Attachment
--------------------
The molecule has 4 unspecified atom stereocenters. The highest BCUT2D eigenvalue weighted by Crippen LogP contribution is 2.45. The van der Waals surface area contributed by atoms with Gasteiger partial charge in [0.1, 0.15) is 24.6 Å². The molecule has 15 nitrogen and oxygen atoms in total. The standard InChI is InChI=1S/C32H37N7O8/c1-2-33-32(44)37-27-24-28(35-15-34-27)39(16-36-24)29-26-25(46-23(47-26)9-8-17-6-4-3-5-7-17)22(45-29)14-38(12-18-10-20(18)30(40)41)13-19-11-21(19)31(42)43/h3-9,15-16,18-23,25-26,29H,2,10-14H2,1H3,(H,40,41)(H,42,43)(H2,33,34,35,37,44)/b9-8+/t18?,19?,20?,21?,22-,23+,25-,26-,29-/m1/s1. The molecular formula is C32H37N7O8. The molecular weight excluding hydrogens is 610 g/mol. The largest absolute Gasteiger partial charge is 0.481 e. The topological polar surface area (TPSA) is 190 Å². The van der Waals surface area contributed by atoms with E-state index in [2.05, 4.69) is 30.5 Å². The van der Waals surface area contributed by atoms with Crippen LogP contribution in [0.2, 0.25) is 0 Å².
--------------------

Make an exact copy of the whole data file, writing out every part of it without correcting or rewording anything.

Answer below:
The molecule has 4 unspecified atom stereocenters. The highest BCUT2D eigenvalue weighted by Crippen LogP contribution is 2.45. The van der Waals surface area contributed by atoms with Gasteiger partial charge in [0.1, 0.15) is 24.6 Å². The molecule has 15 nitrogen and oxygen atoms in total. The standard InChI is InChI=1S/C32H37N7O8/c1-2-33-32(44)37-27-24-28(35-15-34-27)39(16-36-24)29-26-25(46-23(47-26)9-8-17-6-4-3-5-7-17)22(45-29)14-38(12-18-10-20(18)30(40)41)13-19-11-21(19)31(42)43/h3-9,15-16,18-23,25-26,29H,2,10-14H2,1H3,(H,40,41)(H,42,43)(H2,33,34,35,37,44)/b9-8+/t18?,19?,20?,21?,22-,23+,25-,26-,29-/m1/s1. The molecular formula is C32H37N7O8. The molecular weight excluding hydrogens is 610 g/mol. The largest absolute Gasteiger partial charge is 0.481 e. The topological polar surface area (TPSA) is 190 Å². The van der Waals surface area contributed by atoms with E-state index in [2.05, 4.69) is 30.5 Å². The van der Waals surface area contributed by atoms with Crippen LogP contribution in [0.2, 0.25) is 0 Å².